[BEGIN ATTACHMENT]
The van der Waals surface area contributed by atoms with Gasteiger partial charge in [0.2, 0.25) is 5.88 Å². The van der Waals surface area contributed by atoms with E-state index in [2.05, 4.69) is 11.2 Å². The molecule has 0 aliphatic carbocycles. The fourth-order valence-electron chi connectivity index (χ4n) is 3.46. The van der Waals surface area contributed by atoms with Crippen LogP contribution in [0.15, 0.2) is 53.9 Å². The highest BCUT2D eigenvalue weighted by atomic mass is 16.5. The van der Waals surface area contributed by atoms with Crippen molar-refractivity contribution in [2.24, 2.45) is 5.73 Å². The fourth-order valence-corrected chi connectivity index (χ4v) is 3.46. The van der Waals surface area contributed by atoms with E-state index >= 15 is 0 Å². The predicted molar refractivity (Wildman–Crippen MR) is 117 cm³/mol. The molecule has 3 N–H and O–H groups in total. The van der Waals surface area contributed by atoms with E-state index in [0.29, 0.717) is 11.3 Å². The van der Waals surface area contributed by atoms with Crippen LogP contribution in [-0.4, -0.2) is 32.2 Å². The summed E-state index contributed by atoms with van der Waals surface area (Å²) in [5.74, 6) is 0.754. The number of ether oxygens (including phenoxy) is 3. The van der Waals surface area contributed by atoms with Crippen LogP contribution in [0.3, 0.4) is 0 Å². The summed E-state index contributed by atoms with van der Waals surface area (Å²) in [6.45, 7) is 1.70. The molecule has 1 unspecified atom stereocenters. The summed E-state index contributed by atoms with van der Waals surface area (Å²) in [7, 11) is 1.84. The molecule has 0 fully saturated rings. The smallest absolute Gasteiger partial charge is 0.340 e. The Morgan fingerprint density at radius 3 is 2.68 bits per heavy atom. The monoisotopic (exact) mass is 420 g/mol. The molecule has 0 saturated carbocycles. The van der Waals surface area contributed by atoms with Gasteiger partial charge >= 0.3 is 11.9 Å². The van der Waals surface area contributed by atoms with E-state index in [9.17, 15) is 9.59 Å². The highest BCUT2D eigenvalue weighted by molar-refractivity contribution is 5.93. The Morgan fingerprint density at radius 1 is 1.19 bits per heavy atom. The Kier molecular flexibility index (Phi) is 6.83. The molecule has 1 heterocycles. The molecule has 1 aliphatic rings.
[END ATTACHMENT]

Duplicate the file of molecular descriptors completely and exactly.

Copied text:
The van der Waals surface area contributed by atoms with Gasteiger partial charge in [0.2, 0.25) is 5.88 Å². The van der Waals surface area contributed by atoms with E-state index in [2.05, 4.69) is 11.2 Å². The molecule has 0 aliphatic carbocycles. The fourth-order valence-electron chi connectivity index (χ4n) is 3.46. The van der Waals surface area contributed by atoms with Crippen LogP contribution in [0.15, 0.2) is 53.9 Å². The highest BCUT2D eigenvalue weighted by atomic mass is 16.5. The van der Waals surface area contributed by atoms with Crippen molar-refractivity contribution in [2.24, 2.45) is 5.73 Å². The fourth-order valence-corrected chi connectivity index (χ4v) is 3.46. The van der Waals surface area contributed by atoms with E-state index >= 15 is 0 Å². The predicted molar refractivity (Wildman–Crippen MR) is 117 cm³/mol. The molecule has 3 N–H and O–H groups in total. The van der Waals surface area contributed by atoms with E-state index in [0.29, 0.717) is 11.3 Å². The van der Waals surface area contributed by atoms with Crippen LogP contribution in [-0.4, -0.2) is 32.2 Å². The summed E-state index contributed by atoms with van der Waals surface area (Å²) in [5.74, 6) is 0.754. The number of ether oxygens (including phenoxy) is 3. The van der Waals surface area contributed by atoms with Crippen LogP contribution in [0.3, 0.4) is 0 Å². The summed E-state index contributed by atoms with van der Waals surface area (Å²) in [6.45, 7) is 1.70. The molecule has 1 unspecified atom stereocenters. The summed E-state index contributed by atoms with van der Waals surface area (Å²) in [7, 11) is 1.84. The molecule has 0 fully saturated rings. The smallest absolute Gasteiger partial charge is 0.340 e. The Morgan fingerprint density at radius 3 is 2.68 bits per heavy atom. The monoisotopic (exact) mass is 420 g/mol. The molecule has 0 saturated carbocycles. The van der Waals surface area contributed by atoms with Gasteiger partial charge >= 0.3 is 11.9 Å². The van der Waals surface area contributed by atoms with E-state index in [9.17, 15) is 9.59 Å². The highest BCUT2D eigenvalue weighted by molar-refractivity contribution is 5.93. The Morgan fingerprint density at radius 1 is 1.19 bits per heavy atom. The Kier molecular flexibility index (Phi) is 6.83. The molecule has 1 heterocycles. The molecule has 1 aliphatic rings.